Kol Yakov Yehuda Kids Minyan

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By Alisa Roberts

Last Sunday was a bright and warm December day, and Pan Pacific Park was full of children. But one group of kids stood out – partly because of the laughter, partly because of the kippot and tzitzis. This was Play Hooky Day, one of the many activities put on by Kol Yakov Yehuda.

Kol Yakov Yehuda is a unique program. The simplest description of the program would be a children’s shul. But it is much more than that. Started 12 years ago, Kol Yakov Yehuda is best described by its motto: “A shul for the kids, by the kids.” The members of this unique congregation – all under bar mitzvah – have their own elections and help make decisions about their community, including the programming. They are also in charge of the shul itself. The kids run the davening and there is a Junior Rabbi and Rebetzin. The Junior Rabbi even makes a speech. “The idea is to empower kids with leadership skills,” says Rabbi Mendel Duchman, founder and director. “It’s run like a Chabad house so that they know how to run their own.”

There are currently 135 members, all 13 and under. Those over bar mitzvah are no longer members, but many graduating kids keep coming back. Which is not terribly hard to understand, after speaking to a couple of them. “It’s not just play time,” says Yosef Greenbaum, 13, who is currently in the Ezras Anashim, the oldest division. “This is how we learned how to pray. Coming here was the first time we went to shul and had a good time instead of being bored.” Yossi Lasker, also 13 and a member of the Ezras Anashim, agrees. “Instead of going with your father and making a disturbance because you’re bored, you’re with Rabbi Duchman, who knows how to handle kids,” says Yossi. “He teaches you what to do when you go out and make your own shul.”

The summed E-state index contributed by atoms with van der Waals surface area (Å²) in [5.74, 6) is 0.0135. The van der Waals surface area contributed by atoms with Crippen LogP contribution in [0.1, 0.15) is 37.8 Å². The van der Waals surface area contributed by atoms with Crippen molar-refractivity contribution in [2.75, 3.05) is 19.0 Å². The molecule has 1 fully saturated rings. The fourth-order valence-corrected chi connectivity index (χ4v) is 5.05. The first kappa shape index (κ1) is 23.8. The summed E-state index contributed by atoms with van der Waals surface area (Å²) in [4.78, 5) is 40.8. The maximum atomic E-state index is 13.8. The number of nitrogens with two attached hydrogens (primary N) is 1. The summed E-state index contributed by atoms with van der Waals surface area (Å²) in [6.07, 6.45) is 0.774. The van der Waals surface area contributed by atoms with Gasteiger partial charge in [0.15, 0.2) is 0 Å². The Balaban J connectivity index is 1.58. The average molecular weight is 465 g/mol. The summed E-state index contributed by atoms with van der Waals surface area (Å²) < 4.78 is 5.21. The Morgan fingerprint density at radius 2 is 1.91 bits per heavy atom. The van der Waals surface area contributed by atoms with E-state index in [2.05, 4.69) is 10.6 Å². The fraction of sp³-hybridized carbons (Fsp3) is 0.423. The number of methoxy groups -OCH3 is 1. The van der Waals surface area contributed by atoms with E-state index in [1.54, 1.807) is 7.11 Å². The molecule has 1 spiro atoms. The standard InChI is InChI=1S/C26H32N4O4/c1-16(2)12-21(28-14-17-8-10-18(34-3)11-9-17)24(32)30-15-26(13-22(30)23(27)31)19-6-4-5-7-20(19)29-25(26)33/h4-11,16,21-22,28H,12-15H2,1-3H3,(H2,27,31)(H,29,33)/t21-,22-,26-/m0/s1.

The program focuses on davening, and reaching kids at their level. It begins with the Mini Minyan, a program for children 3 years old through pre-1A, as well as 1st and 2nd grade girls. It’s an interactive experience, with snacks, games, stories, and Parsha review. The next level is the Bainany, which includes Pre-1A, 1st, and 2nd grade boys. Next is the Big Minyan, which includes the 3rd to 8th graders and it split between the Ezras Anashim and the Ezras Nashim. The 8th graders officially graduate, but 9th and 10th grade boys come back to make up the minyan. Lastly, there is the Gesher program. This program, coordinated by Mrs. Doonie Mishulovin, is for kids with special needs. Kids in this group have their own activities, and each child has a one-on-one volunteer. But they are also integrated into the shul setting, sitting with the rest of the kids for highlights of davening and kiddush.

As Mrs. Srula Chaiton says, “It’s a family run business.” Rabbi Duchman is the founder and director, and he has tapped the talent in his family. Mrs. Chaiton, his daughter, runs the Mini Minyan and the Ezras Nashim. Her husband, Rabbi Dovber Chaiton, is the Program Director and runs the Ezras Anoshim. Another son-in-law, Rabbi Yitzchok Tenenbaum, runs the Bainany program.

KYY

Srula Chaiton with her father – founder of KYY Rabbi Mendel Duchman

While the main programming is the weekly davening, there are other activities throughout the year, including this week’s Play Hooky Day, which had a boot camp theme. Next up is the Unzere Kinder of Southern California, a Shabbaton that Kol Yakov Yehuda will be hosting in Hancock Park for the children in the Ezras Anashim and Ezras Nashim. There is usually one Shabbaton and about 10 other activities a year, including such highlights as visiting the governor of California and the mayor of Los Angeles. There is also an after-school girls’ program called Laugh and Learn, which includes learning and activity. Between 5 and 20 girls voluntarily come to this program each week after school. They even kept it going last year online when their leader, Mrs. Chaiton, was overseas.

But the hilghlight of the years’ programming is a very special trip. Throughout the year the kids can earn points based on their behavior. There are rewards based on the status achieved. The grand prize is a trip for one or two children with Rabbi Duchman to a place in the world with a Jewish historical connection. So far, there have been trips to destinations including Russia, Lubavitch, the birthplace of Rashi in France, Chevron, Yerushalayim, and, this past year, Berlin.

As exciting as these programs are, the truest measure of Kol Yakov Yehuda’s success comes down to each normal week. As Yosef says, “It’s a special program, it gets us involved.” Yossi agrees. “He does so much and it’s so fun.”

To donate to Kol Yakov Yehuda or to get involved, visit KolYakovYehuda.com.